DNA database, 22/04/2005 Austria has become the first country to adopt the charter governing the automated use of and access to the database of DNA profiles at the Interpol General Secretariat. Interpol Secretary General Ronald K. Noble and Dr Herwig Haidinger, director of the Bundeskriminalamt, formally signed the agreement on 22 April. Of the 41 Interpol member countries with databases of DNA profiles, 29 now submit their data to Interpol. All member countries wishing to access Interpol's automated database, the software for which is being developed jointly by the General Secretariat and Interpol Vienna, must now also adopt the International DNA Gateway Charter. The charter outlines the rules for the use of the database, called the DNA Gateway. It stipulates that, among other things, member countries retain ownership of their data, and control its use and access in accordance with their national laws. Secretary General Noble applauded the signing of the agreement by Austria, which maintains the third largest DNA profile database in Europe after the UK and Germany. 'As the first country to adopt the charter, Austria recognises that Interpol's DNA data protection satisfies the highest of standards – standards which Austria helped Interpol to develop,' Secretary General Noble said. When it is completed, member countries will be able to submit a search request to the DNA Gateway via I-24/7, Interpol's secure global police communications system. The DNA Gateway functions as an autonomous database, meaning it is not linked to Interpol's other databases, and submitted profiles do not contain any nominal information on individuals. The new automated system called for more stringent privacy and security safeguards than the previous method, which was carried out manually at the General Secretariat in Lyon, France, said Werner Schuller, head of identification services at Interpol. Higher grade 'The nature of DNA information requires a higher grade of protection, and automation requires an elevated level of security,' he said. 'This automated system marks the beginning of a new era in data exchange for Interpol.' Dr Haidinger said the development of the automated database demonstrates the organisation's commitment to fighting international crime. 'No single country can fight (all) crimes on its own. Interpol is connecting the police know-how of its 182 member countries and working toward common security,' he said. Source: http://www.interpol.int http://www.professionalsecurity.co.uk/newsdetails.aspx?NewsArticleID=3164&imgID=1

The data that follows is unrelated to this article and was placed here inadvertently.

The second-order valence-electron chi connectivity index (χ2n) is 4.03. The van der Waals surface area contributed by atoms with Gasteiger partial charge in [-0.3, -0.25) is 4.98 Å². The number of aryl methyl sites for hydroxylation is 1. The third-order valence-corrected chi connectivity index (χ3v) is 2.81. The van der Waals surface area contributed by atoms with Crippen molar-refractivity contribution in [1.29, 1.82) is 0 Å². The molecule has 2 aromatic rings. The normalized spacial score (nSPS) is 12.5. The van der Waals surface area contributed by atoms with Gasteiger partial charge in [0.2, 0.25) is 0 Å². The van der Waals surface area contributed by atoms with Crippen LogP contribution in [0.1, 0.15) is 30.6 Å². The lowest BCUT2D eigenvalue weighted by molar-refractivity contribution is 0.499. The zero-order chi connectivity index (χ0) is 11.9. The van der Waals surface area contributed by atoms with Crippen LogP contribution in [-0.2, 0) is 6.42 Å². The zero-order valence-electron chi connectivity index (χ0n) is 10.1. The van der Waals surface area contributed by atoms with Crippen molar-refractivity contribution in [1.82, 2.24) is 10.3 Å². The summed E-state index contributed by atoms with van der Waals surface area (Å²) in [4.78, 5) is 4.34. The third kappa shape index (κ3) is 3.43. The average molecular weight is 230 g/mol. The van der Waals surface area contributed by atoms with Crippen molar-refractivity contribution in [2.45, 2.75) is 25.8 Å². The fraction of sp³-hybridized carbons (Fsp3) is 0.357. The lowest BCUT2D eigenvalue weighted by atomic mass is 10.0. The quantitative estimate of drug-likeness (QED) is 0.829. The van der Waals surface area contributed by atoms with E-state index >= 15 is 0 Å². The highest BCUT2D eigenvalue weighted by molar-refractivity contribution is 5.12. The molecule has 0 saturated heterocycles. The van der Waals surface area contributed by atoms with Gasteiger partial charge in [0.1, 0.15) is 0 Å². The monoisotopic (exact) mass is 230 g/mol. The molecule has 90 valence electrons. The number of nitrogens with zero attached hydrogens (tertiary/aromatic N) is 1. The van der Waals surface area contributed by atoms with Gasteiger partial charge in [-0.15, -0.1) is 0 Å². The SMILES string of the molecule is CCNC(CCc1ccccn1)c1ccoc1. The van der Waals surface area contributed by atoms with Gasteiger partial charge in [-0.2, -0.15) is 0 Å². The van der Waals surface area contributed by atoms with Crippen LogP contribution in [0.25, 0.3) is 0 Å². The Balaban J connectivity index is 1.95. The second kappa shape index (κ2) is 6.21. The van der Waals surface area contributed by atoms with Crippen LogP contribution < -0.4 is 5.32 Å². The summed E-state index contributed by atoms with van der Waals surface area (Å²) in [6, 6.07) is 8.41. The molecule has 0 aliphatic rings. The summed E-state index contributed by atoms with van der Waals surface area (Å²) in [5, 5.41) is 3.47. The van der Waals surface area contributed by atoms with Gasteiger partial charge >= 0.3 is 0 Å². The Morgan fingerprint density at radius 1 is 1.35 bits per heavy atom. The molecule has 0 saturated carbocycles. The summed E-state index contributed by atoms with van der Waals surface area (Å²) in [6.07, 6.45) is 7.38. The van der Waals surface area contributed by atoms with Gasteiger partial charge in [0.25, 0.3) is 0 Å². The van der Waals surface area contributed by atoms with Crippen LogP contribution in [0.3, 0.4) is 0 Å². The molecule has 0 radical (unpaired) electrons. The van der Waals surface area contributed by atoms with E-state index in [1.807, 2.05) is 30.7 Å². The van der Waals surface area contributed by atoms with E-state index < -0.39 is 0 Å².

(updates with more details on first quarter sales numbers) ZURICH (AFX) - Roche Holding AG first quarter sales numbers beat market consensus, rising 17 pct in local currencies to 8.090 bln sfr compared to consensus of 7.680 bln, thanks to better-than-expected pharma sales. Pharma sales rose 22 pct in local currencies to 6.155 bln sfr, beating consensus of 5.620 bln, while diagnostics sales were weaker than expected, however, rising 4 pct in local currencies to 1.935 bln, against consensus of 1.972 bln. The Swiss group raised its full year guidance for its pharma division, saying it now expects sales in local currencies to grow at a double digit rate, above the global market average, and an operating margin before exceptional items in line with or better than 2004's margin. Previous guidance was for pharma sales growth to outpace the global market and for a flat operating margin. In diagnostics it expects an acceleration of sales growth, particularly in the second half, and reiterated its goal of a 26 pct operating margin before exceptional items in 2006. Overall the group still expects "balanced financial income" this year. First quarter pharma sales growth was three times the global average, Roche said, resulting in "significant market share gains" for the group. Growth was driven primarily by the division's oncology products such as new cancer treatments Avastin and Tarceva, co-developed with Genentech Inc, as well as by a quadrupling of sales of flu drug Tamiflu. Tamiflu sales were boosted by the severity of the 2004-5 flu season, especially in Japan, and by early orders by governments as they stockpile the drug against a possible flu pandemic. Further large government orders -- some countries are buying enough to treat 20-25 pct of their population -- will be delivered in phases over the next two years and then recorded as sales, Roche said. scs/jfr